LINE is nominally a communications app that includes VoIP calling, OTT messaging, and videoconferencing. Many probably know it as an app that is full of a dizzying array of stickers, revenues from which fuel LINE’s ad-free business model. It’s much more sophisticated that WhatsApp, Viber, or Tango, all three of which have been the subject of blockbuster acquisitions and/or financing this year. It’s heady days for messaging apps.

LINE, though, is an entire platform: just look at its range of services. The LINE Camera app is feature-packed photo editor that taps into the same premium upgrade system as its main messaging. LINE Deco is a custom Android experience in one package – wallpapers and icons included.

Here’s a home screen I made using a combination of different LINE Deco icon packs (many of which are free) and wallpapers:

Line Deco

A home screen remade with LINE Deco

All of these icons are running on the default Google Now launcher on a Nexus 5. LINE Deco has pulled off the feat of making Android customization simultaneously more advanced and much easier to use  (not easy to do) – no extra launchers or standalone icon pack-apps are required, yet users can choose from a huge variety of differently shaped and colored artwork (I went mostly with a hand drawn theme).

Before Facebook began its quest to separate services into multiple apps (Paper, Messenger, Poke) and in the midst of Google’s efforts to do something similar (making core Android functionalities such as the keyboard and Google+ backup photos into their own apps), LINE figured out that an overarching social experience can be distributed across a bunch of interconnected silos. Chatting, calling, customizing your home screen, taking photos – it’s all part of one experience that can be targeted with related apps.

That’s why I said that LINE was a platform. If WhatsApp can be found for $19 billion, it’s hard to fathom what price LINE could command were it actually for sale. It’s letting us make our devices more personalized, while keeping us within its increasingly rich ecosystem. I’m all for this mobile future supported by icon pack and sticker sales rather than tons of ads.

When Will Google Make Another Breakthrough Product?

Software and hardware vendors are held to a ridiculously high standard – many times, the press will be breathing down their necks about a “lack of innovation” or some similarly meaningless term when their current product line is still doing remarkably well and changing – even if subtly – the markets that they occupy. A good example is the absolutely exhausting “Apple can’t innovate without Steve Jobs” trope that has been beaten like a drum by unimaginative writers since 2011, even as Apple has unveiled, well, innovations like AirDrop for iOS, 64-bit mobile processors, and high-resolution MacBooks. Likewise, Nintendo is the subject of endless ire for the struggling Wii U (which has sold 4 million units – nothing to set the world on fire, but hardly a $900 million writedown), even as the original Wii crossed 100 million in lifetime sales, the 3DS line became the best dedicated gaming device, and the company’s StreetPass/Miiverse system proved that it count use “the Internet” is ways that no one else could.

What’s weird about the “innovation” obsession is how unevenly it is applied. For example: when was the last time that someone really scolded Google for a “lack of innovation”?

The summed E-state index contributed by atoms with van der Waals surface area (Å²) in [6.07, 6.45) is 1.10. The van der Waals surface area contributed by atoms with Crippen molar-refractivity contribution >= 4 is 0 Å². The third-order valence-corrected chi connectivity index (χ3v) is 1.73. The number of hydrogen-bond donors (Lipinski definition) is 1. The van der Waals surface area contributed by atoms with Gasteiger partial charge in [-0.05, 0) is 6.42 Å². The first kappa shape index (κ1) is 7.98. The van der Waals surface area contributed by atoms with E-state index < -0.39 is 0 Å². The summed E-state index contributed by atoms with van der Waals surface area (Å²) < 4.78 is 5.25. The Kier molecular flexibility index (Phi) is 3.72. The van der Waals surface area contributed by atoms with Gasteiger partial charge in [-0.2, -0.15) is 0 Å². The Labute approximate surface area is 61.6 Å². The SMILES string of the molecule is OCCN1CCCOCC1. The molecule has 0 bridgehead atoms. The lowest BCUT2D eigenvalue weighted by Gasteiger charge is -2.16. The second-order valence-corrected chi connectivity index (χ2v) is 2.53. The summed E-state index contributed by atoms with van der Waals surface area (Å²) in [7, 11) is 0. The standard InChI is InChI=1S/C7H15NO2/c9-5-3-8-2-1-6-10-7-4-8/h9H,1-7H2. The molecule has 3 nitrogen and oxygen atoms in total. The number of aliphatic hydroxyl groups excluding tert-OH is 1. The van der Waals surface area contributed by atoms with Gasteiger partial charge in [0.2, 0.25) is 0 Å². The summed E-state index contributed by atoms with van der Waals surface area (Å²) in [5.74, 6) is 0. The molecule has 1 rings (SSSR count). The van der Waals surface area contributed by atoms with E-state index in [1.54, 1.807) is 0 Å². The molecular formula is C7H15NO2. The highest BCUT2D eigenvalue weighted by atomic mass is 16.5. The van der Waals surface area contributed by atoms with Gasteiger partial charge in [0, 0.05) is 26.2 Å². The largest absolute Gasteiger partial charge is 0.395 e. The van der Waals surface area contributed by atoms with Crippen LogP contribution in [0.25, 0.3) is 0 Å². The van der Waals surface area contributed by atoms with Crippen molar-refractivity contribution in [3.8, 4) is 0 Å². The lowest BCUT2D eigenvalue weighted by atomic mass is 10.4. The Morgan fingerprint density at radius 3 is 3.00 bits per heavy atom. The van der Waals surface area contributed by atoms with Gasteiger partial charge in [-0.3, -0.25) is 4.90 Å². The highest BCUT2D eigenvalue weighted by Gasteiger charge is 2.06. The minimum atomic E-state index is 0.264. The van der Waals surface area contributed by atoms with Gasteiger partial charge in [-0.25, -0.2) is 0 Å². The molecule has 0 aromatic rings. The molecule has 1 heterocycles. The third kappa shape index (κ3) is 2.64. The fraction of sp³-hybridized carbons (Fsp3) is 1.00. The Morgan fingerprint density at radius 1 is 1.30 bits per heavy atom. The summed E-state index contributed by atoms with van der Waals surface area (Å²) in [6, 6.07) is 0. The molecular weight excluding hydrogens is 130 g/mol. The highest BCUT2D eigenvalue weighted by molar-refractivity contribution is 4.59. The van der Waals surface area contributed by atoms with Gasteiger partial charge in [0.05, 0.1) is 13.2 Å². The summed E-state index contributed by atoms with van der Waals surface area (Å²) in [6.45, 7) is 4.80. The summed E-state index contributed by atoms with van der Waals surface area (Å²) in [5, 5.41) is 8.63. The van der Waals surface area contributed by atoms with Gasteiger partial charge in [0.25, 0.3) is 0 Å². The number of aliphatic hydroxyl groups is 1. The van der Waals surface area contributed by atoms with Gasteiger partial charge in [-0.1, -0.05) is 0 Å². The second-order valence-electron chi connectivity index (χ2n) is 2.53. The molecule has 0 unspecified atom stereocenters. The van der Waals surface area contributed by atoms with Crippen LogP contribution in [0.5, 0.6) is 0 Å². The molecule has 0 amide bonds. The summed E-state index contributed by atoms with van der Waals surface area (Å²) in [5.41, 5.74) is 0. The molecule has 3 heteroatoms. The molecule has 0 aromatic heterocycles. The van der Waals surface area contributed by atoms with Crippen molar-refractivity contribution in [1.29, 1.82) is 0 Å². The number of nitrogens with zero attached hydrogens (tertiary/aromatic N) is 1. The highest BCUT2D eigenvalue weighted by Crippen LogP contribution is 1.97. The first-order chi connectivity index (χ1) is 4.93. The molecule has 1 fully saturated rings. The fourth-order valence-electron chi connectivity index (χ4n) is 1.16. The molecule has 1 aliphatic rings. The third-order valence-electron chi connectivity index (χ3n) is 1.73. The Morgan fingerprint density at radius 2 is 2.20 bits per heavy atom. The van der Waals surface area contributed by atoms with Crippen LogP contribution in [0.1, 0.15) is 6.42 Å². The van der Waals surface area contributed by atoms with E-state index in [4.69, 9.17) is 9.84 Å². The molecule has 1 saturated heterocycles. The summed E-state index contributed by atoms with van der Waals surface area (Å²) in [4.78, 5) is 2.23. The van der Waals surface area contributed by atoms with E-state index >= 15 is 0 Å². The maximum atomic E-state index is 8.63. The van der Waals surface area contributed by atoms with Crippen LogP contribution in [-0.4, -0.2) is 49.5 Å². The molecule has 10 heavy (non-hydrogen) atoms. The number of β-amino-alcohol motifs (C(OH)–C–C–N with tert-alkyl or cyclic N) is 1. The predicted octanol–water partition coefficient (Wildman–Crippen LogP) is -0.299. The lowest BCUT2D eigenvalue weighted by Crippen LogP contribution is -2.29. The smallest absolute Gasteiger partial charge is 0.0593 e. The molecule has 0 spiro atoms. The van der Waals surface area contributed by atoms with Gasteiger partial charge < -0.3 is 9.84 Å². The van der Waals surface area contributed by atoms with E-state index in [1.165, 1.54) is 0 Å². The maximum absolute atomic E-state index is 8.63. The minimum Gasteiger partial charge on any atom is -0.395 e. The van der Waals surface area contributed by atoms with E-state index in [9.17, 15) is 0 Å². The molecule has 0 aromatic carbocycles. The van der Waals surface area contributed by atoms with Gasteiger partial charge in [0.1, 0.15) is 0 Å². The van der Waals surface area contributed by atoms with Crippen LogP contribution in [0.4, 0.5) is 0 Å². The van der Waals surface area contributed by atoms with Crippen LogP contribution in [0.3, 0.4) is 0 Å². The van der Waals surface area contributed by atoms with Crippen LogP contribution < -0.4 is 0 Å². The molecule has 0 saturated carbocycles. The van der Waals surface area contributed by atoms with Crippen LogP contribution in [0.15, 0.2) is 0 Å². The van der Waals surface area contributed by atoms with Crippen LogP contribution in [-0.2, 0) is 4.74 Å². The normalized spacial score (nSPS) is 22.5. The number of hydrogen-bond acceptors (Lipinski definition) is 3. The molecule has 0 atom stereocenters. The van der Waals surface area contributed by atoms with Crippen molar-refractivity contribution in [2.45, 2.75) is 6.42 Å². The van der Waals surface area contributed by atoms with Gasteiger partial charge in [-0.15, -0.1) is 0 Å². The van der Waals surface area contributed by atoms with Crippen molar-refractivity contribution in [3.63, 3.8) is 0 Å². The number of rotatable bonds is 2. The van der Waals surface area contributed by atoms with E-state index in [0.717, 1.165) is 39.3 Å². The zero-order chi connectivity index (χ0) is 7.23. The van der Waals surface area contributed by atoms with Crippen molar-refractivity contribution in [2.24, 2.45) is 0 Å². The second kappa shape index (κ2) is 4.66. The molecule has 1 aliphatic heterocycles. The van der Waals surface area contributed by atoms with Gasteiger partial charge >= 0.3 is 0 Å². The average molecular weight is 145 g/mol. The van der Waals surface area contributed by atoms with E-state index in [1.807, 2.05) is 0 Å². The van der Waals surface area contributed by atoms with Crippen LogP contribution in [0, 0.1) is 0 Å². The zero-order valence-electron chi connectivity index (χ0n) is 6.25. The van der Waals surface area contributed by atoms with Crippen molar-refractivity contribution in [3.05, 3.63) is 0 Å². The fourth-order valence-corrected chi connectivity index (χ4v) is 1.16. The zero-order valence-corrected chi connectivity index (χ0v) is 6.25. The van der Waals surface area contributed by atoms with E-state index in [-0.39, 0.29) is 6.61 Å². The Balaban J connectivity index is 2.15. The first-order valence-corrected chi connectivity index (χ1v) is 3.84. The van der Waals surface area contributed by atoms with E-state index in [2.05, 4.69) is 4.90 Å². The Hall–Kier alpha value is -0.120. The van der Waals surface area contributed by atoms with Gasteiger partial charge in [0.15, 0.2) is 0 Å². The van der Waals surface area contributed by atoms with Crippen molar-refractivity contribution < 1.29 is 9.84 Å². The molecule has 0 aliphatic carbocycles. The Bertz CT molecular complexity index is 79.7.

Part of the reason that Google has been spared the knife is that is has too many products. Nice also-rans like Google Keep, throwaways like Google Currents, and core products like Search and Gmail – combined, this constantly shifting portfolio serves as a shield against anyone who could swipe in and say “Google isn’t innovating” (it also helps that the company’s founders are still involved – tho it would be fun to start a “Google can’t innovate without Eric Schmidt” argument).

But having a lot of products doesn’t mean Google is innovating. It just means that it deflect press attention to struggling initiatives, unlike Apple or Nintendo, both of which support only a few core products at a time (and as such, if one does well or fails, it gets an inordinate amount of attention). What has Google done since, say, 2005, when it unveiled Google Maps?

  • Google Chrome – a Webkit browser, beaten to the punch (on desktop) by 5 years by Safari. It performs better than Safari in many instances, but it’s a catch-up tool. This can be seen in how Chrome didn’t even come to mobile until 2012 and wasn’t the default browser on stock Android until the first Nexus 7 was released, while Safari shipped with the iPhone from day one.
  • Android – this looks impressive on the surface (and I enjoy using it – it was the impetus for starting this blog), but it was an acquisition that succeeded because of its free, open source roots and how it was updated in response to the first two iPhones. Google’s creation of a propriety Google+/Hangouts portal could take it in an odd direction.
  • Google Fiber – a niche Internet service project in the U.S. that would be prohibitively expensive to build nationwide and is already being outflanked by competitors like AT&T.
  • Google Drive/Docs – the definition of an also-ran, in that it imitated Dropbox and Office without adding much new.
  • Google+ – a confusing response to Facebook that is super-useful in some workflows (photo backup) and utterly annoying (no functionality if not signed-in, terrible connection to real-life) in others. It’s essentially a mildly interesting blog platform that hasn’t caught public interest, since users have much better alternatives like Tumblr.
  • Google Play – a belated response to the App Store. Play Music All Access is Spotify (est’d. 2008) in a different wrapper.